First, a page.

Sunday, March 18, 2012


We measure out our lives in innumerable ways. Landmarks are all around us, waiting to be used for the purpose of telling us we are a little bit older. We struggle through time, and frequently we must cling for rest to a Friday night, a Christmas Day, the first swallow of spring, the first and last leaves of autumn, the sun going down behind the hills or the houses across the street, an equinox, a solstice, another birthday, another beer.

Spring is short here. Winter turns into summer over the course of a couple of weeks. Around the beginning of March, each year, you suddenly notice that you aren’t wearing your coat, then a few days later you’ve put your sweaters away as well. Before long we will be looking for the shade when we go outdoors. There isn’t a real autumn either, but summer has a long, long tail which we call autumn until some time in November.

So there is no spring, and yet we clearly distinguish the start of spring. Several things happen at once, some public, some private. The weather changes, as I said, and with it comes a tangible sense of openness and cheerfulness. People immediately appear outside bars as though by magic, as if they had emerged from hibernation. The square is full at ‘cañas’ time, and the pavements are no longer for walking quickly along with your coat buttoned up but for standing on and talking to friends on at the window of your favourite bar.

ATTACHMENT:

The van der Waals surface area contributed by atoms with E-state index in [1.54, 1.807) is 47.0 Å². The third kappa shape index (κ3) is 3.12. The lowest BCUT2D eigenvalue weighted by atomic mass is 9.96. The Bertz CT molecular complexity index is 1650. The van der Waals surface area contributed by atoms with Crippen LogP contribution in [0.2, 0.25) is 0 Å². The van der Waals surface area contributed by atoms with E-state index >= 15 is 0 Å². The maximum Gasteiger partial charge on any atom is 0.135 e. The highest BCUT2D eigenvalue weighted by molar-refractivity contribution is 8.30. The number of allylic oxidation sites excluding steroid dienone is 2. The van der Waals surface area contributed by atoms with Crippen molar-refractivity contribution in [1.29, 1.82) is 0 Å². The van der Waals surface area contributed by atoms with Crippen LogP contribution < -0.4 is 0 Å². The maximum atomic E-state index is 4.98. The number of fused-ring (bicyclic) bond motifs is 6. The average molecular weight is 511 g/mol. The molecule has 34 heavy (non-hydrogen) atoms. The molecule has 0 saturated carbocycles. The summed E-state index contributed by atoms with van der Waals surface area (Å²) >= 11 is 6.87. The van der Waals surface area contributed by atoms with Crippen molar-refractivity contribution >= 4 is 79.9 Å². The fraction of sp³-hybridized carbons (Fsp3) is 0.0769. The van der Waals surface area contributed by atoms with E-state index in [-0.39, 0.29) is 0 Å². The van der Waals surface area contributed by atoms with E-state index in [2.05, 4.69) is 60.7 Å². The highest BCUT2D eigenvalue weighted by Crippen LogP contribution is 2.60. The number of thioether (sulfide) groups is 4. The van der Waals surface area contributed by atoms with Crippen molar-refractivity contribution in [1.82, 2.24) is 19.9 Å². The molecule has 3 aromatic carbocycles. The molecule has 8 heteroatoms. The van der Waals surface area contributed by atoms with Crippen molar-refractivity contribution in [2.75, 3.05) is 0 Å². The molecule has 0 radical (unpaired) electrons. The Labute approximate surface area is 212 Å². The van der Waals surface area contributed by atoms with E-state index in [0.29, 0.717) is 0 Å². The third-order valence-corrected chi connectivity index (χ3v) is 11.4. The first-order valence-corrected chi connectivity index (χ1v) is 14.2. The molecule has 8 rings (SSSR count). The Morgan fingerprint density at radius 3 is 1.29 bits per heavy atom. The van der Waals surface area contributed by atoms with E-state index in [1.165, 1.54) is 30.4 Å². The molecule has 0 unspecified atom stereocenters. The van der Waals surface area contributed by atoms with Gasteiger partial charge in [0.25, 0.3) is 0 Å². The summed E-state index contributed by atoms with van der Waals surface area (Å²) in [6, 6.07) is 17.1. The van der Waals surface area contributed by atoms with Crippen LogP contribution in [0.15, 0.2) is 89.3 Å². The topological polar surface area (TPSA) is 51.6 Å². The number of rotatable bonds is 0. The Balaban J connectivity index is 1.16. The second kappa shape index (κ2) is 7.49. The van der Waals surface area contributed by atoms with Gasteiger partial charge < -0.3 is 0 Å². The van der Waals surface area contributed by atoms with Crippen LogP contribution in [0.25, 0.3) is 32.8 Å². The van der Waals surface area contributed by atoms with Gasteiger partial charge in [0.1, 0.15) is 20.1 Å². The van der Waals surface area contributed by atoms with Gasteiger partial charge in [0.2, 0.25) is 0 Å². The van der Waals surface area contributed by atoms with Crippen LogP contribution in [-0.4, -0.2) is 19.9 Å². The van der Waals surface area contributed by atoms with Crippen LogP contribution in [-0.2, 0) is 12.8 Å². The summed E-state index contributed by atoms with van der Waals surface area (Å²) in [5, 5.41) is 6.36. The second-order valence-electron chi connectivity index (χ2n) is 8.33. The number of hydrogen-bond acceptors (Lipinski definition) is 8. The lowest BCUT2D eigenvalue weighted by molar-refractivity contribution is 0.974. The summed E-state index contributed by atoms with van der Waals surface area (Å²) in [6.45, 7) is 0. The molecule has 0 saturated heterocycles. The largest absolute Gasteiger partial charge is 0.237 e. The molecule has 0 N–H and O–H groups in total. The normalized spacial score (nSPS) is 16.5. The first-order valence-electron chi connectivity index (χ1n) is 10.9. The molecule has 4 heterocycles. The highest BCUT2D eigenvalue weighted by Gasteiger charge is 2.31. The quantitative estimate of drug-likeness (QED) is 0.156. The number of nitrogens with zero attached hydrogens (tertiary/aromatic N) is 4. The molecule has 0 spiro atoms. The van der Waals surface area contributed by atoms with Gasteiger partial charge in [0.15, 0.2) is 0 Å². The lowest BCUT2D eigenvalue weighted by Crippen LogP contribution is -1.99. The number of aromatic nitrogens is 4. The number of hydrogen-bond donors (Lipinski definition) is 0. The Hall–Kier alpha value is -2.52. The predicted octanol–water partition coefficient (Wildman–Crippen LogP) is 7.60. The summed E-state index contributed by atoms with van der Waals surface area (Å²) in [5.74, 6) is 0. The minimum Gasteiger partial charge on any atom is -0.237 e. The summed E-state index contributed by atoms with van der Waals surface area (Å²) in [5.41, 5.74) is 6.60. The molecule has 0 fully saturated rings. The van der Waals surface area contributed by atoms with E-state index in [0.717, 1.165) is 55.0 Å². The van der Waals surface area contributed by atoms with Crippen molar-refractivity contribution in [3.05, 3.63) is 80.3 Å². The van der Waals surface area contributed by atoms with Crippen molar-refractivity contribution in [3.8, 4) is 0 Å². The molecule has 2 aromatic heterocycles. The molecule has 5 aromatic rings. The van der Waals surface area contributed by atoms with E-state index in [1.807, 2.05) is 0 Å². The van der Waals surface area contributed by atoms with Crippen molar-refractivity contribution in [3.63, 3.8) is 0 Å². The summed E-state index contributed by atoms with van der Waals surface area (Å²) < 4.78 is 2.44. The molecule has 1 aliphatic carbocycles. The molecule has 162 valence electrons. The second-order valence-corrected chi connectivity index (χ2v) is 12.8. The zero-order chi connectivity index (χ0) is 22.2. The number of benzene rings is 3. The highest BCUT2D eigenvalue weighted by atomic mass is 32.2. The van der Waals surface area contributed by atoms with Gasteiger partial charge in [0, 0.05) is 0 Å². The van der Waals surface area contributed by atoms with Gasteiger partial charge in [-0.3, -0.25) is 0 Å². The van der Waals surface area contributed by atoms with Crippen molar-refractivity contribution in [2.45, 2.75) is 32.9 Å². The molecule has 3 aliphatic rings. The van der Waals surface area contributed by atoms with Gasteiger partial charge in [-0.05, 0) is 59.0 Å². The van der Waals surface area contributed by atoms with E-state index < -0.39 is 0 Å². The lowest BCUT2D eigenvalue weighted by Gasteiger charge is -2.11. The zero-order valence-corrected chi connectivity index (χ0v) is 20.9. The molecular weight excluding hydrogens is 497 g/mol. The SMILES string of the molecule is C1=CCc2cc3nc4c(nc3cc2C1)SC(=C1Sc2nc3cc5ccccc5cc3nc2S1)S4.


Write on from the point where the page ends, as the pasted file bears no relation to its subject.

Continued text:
The water birds reappear on the river and start to breed. I saw the first lamb a couple of weeks ago. Soon the days will become longer than the nights and the clocks will go forward, but, symbolic as these things are, they arrive rather late to mark spring here. We’re already there.

Today was the last day of the ski-jumping season, and the first of the Formula 1 season. Such things as these divide summer from winter for me. If you’re watching Daiki Ito it’s winter, if you’re watching Fernando Alonso it’s summer. One thing ends and another begins. So, adding all these things together, I decree that for me, spring has arrived, and that means summer is nearly here.

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